Tuesday, March 24, 2015

Boise Firefighters Train at the Soon-to-be-Demolished Rodeway Inn

Posted By on Tue, Mar 24, 2015 at 5:32 PM

  • Jessica Murri
The Rodeway Inn was an eerie place to be the afternoon of March 24. The motel next to Saint Alphonsus Regional Medical Center sat empty, with the rooms striped bare of furniture, ceiling panels removed and exposing the building's framework, and wood paneling torn from the walls. No lights were on—just the filtering of sunlight through the motel's unoccupied rooms lit the hallway.

To add to the creepiness, fog from a smoke simulator floated through the hallway, and the floral-print carpet squished with each step, saturated by hundreds of gallons worth of water.

The Rodeway Inn was purchased by St. Al's in December 2014, and will soon be demolished for redevelopment. Before then, however, the hospital donated the graying motel to the Boise Fire Department to conduct trainings for two weeks. Over the next several days, Boise Fire Chief Dennis Doan hopes to run all of the city's 300 fire fighters through training in the decrepit building. He also invited the Meridian and Eagle fire departments to train as well.

Ideally, Doan would have liked to see the Rodeway Inn burned to simulate a hotel or apartment fire. But because of its proximity to the hospital and Interstate 184, burning wasn't a safe option. Instead, the fire department used a non-toxic smoke simulator to fill the halls.

"The crews don't know what they're going to come upon," Doan explained. "Dispatch has told them there's smoke showing. They have to figure out where the smoke is coming from, and how to attack the fire."

  • Jessica Murri

Right then, three engines, a ladder truck and a battalion chief pulled into the parking lot—14 firefighters altogether.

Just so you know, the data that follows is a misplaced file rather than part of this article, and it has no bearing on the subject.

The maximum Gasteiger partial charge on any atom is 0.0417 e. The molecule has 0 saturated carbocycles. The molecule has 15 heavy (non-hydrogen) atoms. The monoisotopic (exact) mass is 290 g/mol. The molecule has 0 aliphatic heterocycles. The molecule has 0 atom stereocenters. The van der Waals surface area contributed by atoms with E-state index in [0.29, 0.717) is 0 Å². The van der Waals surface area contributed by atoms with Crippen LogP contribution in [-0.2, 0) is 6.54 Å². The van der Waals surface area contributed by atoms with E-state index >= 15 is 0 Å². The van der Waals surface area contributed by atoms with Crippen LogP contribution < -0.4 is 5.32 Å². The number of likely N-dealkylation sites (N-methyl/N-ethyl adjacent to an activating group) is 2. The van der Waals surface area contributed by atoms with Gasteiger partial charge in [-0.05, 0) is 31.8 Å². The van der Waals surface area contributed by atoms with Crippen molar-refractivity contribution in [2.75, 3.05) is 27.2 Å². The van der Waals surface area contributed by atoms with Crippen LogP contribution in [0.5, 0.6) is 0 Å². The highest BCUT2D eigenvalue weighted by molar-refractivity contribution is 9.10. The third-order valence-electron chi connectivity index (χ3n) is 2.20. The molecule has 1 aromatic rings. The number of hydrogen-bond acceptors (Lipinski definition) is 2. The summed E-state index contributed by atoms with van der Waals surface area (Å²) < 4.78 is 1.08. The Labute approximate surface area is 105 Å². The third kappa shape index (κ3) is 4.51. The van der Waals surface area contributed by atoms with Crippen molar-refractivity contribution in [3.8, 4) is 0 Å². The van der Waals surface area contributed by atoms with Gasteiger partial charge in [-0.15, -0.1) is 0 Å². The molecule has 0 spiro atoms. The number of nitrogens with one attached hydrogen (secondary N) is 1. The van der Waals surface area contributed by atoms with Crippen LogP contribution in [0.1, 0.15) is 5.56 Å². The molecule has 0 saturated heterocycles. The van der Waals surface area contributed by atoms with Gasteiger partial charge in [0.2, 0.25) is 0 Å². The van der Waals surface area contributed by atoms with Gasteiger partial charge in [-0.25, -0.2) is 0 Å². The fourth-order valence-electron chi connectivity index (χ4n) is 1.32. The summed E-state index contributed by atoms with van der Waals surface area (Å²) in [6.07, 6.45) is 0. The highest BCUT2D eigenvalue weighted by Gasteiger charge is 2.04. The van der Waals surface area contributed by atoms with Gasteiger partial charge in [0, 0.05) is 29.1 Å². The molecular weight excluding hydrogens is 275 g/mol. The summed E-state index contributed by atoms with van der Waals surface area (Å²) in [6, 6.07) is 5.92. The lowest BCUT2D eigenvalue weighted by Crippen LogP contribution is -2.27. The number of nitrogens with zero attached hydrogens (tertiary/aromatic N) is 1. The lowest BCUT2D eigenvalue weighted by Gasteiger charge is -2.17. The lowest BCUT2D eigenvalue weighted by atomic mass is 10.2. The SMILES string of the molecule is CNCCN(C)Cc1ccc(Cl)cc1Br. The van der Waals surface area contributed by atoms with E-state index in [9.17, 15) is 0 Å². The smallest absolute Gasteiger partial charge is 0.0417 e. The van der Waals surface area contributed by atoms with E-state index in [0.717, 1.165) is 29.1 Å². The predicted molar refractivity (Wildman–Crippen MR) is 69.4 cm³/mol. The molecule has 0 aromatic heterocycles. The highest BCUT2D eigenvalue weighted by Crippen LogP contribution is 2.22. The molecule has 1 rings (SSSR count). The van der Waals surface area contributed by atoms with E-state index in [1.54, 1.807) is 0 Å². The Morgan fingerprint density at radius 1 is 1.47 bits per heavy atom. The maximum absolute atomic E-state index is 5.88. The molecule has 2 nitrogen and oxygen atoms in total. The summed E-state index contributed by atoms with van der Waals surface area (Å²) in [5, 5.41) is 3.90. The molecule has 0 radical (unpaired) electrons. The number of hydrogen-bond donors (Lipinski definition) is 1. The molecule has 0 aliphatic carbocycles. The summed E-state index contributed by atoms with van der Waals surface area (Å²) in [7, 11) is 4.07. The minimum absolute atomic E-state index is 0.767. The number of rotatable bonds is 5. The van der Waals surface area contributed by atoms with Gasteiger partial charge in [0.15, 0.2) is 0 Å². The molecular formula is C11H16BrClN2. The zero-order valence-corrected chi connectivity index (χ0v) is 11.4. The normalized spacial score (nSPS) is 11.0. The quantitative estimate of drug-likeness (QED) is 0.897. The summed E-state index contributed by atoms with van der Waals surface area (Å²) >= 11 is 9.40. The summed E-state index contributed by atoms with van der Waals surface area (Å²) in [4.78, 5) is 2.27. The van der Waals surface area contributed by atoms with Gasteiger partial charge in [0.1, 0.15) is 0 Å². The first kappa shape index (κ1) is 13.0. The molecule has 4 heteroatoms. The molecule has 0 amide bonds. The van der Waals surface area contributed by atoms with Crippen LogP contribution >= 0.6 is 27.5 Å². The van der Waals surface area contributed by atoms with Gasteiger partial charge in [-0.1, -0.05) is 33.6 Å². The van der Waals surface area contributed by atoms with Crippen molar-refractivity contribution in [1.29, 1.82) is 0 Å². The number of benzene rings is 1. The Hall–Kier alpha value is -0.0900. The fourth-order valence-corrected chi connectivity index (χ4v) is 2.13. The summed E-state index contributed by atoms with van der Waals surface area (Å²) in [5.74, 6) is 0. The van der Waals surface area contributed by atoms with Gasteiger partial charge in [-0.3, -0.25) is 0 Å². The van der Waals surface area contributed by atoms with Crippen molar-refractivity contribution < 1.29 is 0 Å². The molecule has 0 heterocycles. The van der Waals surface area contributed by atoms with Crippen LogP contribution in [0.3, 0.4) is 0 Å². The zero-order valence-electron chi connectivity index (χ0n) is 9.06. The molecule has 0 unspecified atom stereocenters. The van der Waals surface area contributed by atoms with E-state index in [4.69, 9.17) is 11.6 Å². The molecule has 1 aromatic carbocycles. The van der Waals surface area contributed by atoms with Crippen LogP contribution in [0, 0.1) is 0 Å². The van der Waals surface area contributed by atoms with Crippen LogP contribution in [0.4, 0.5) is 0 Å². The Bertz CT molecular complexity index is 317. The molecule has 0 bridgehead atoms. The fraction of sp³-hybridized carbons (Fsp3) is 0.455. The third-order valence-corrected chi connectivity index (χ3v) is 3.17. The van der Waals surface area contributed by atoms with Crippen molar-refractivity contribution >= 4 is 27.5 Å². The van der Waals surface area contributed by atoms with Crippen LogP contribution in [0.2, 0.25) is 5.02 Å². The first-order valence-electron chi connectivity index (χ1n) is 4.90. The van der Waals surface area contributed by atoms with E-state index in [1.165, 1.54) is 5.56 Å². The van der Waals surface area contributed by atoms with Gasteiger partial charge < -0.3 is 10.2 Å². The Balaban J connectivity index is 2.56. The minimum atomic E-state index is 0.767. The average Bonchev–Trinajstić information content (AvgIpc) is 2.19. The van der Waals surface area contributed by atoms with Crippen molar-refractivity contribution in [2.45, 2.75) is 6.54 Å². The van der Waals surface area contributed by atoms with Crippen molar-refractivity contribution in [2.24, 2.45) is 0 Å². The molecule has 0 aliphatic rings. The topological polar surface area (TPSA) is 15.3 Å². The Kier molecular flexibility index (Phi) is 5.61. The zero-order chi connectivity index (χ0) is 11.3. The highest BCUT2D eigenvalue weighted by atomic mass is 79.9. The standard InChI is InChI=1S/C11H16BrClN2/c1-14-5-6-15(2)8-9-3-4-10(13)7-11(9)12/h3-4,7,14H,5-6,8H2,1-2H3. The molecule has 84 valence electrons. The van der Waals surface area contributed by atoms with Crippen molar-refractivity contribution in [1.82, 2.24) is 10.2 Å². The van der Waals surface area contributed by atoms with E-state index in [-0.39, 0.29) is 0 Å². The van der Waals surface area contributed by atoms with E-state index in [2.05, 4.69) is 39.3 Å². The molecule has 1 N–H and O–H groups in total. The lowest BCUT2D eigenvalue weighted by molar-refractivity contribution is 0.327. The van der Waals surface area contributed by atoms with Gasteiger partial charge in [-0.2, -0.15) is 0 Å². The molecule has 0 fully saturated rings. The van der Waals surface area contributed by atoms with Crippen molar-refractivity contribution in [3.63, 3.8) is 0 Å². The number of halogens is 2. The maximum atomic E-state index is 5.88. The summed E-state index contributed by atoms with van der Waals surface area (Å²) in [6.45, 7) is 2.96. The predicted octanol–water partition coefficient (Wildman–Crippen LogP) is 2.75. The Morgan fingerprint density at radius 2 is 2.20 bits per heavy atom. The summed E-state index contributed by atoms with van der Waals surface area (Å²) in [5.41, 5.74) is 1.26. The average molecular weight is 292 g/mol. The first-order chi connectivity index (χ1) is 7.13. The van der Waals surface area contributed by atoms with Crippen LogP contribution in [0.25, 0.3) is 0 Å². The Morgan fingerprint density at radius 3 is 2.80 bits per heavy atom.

Three firefighters set up ladders nearby a smoking room on the second story of the motel. Several others made their way inside, working to manipulate a fire hose through the hallways and up the stairs. The hose pumped 250 gallons per minute into the smoke-filled room.

Minutes later, they emerged with two dummies found inside the building, and laid them beside firefighters standing nearby. Those crew members pulled medical supplies from an EMS bag and went to work treating the dummies. 

Fifteen minutes later, the training mission was over.
  • Jessica Murri
Battalion Chief Steve Rasulo said the white smoke filling the halls of the Rodeway Inn isn't quite like what happens in a house fire. That smoke is usually thicker and black. Homes usually hold smoke more than the hotel did, too, making visibility even lower.

"Most people who die in a house fire die from the smoke and toxic gases," Rasulo said. "Few are killed by direct fire."

Rasulo said synthetic carpets and an increase in plastics over the last few decades have made house fires worse. 

"A desktop computer contains enough plastic to make it equivalent to ten gallons of gasoline," he said, adding that fire doubles in size every 30 seconds by a rule of thumb. 

That makes these training sessions crucial, according to Doan. He said he always appreciates when he has the opportunity to train his staff on actual buildings like Rodeway Inn. Last summer, the Boise Fire Department practiced on Boise State University's alumni building, setting fire to it on Aug. 18, 2014. Doan said they receive houses to burn every few months, usually when the owners want to redevelop the land.

If Doan had the opportunity to burn this motel, he said the burning would have gone on for weeks. The fire department will often rebuild sheetrock walls to simulate the fire again and again. Before burning, structures have to be checked for asbestos and other safety hazards.

Despite the fireless nature of Tuesday's training, Doan still called it a "great opportunity" to help Boise firefighters train in a challenging environment.

  • Jessica Murri

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Tuesday, January 20, 2015

Police Blotter: Felony DUIs and Punching a Paramedic

Posted By on Tue, Jan 20, 2015 at 11:45 AM

Boise Police took a male suspect into custody after he allegedly punched a paramedic responding to an EMS call.